Some of it is Google. (Although even Google can be tricky to use right–something I’m reminded each time I help someone find something on Google that they just. couldn’t. find.) Some of it is knowing who to call or email (my brother in this case, and a realtor friend). Knowing the answer is “out there” and knowing where that is in each specific case is a huge difference.

If you have access to the internet, you can find just about any information you need. Whenever you want. The trick is sifting through all the garbage to find the right information. Reliably. That’s what librarians are great at. And now I’ll stop bragging about my profession. Sorry.

In case you were wondering, if you can drop your interest rate by about a percent or more–and you’re planning on staying in your house for another couple years at least–then it’s often a great idea to refinance. Especially if you’re like me and have a ton of time left on your loan anyway. Rates are low right now. If yours is 4.75 or higher, you should look into it, at least a little.

And now, back to the rest of my day.

So What Happens When You Go Bankrupt?

Personal Bankruptcy Laws For DummiesFirst of all, a big fat disclaimer: I’m not a lawyer. Not even sort of a lawyer. What follows is based on some conversations I’ve had with bankruptcy lawyers, and it’s limited by my memory. I asked the questions because there seemed to be some interest from my faithful readers in hearing more about the “get out of debt . . . or else” topic that came up a while back. Some had wondered what happens when you go bankrupt. Why is it so bad? After talking to several people, I discovered there seems to be some wildly differing ideas on the process, so I thought it might be useful to go over what I learned. Ready? Here we go.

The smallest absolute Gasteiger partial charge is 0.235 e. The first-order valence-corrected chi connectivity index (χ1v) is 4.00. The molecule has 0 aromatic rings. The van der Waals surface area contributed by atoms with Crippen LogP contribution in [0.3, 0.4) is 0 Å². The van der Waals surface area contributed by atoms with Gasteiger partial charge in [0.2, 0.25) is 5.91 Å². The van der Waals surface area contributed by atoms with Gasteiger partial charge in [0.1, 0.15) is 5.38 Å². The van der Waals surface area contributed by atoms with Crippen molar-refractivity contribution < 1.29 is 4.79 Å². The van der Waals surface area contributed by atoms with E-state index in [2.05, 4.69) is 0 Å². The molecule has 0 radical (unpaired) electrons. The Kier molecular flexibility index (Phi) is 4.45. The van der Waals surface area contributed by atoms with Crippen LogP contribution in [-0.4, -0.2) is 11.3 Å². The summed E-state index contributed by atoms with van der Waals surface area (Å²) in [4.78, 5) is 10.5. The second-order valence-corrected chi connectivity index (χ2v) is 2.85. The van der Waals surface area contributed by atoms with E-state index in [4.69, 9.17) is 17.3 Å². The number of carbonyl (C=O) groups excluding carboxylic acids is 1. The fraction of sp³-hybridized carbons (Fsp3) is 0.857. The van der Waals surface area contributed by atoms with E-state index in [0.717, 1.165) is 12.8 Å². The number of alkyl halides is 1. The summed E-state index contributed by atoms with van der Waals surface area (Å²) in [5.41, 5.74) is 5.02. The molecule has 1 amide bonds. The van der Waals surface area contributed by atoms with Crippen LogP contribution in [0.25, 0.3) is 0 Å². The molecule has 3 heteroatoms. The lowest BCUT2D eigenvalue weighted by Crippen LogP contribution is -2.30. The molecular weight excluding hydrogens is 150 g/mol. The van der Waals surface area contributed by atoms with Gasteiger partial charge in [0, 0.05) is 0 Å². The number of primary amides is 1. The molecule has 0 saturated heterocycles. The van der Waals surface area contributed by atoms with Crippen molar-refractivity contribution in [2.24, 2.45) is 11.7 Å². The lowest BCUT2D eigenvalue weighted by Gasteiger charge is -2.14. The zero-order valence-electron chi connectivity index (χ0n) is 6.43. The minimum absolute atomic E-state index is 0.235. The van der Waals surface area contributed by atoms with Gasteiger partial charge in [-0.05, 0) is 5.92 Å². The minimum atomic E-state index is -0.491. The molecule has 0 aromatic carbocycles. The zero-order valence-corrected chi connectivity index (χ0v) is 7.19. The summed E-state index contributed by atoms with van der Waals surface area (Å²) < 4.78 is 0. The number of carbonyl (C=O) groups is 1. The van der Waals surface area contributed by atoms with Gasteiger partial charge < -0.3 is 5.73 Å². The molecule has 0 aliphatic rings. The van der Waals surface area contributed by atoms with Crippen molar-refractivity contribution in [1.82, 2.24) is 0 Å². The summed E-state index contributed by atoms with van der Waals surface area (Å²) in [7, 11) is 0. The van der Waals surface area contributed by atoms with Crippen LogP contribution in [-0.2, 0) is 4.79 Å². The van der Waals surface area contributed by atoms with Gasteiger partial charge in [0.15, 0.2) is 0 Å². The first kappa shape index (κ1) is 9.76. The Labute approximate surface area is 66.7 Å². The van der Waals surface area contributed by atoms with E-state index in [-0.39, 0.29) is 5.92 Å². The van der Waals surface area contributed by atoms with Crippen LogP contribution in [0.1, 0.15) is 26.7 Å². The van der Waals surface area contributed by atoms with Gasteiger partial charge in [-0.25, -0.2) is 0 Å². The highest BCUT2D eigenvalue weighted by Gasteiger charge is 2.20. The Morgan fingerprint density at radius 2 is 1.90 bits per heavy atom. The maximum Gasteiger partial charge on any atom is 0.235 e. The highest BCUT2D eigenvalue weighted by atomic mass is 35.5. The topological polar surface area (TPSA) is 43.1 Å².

Let’s set the stage first. You’re in debt up to your eyeballs, although maybe you’ve been doing a fair job of hiding it. You’ve got several credit cards–all maxed out–you’ve got student debt, two mortgages, a car loan or two, you’re behind on your utilities payments, and you’re basically at the point where you have to decide which bills to pay each month, based on how overdue they all are. That said, your actual life hasn’t changed all that much yet. You’re still buying things when you can, still living in your home, still driving your car. You’re on the edge, but you haven’t gone under.

Then, it happens. You have an unforeseen debt pop up. Maybe the car engine goes, or you have damage to your home, or some unexpected dental bills–but in any case, you’re no longer on the edge. You’re now getting phone calls from creditors, and since you were already on the edge to begin with, you start sliding into real crisis.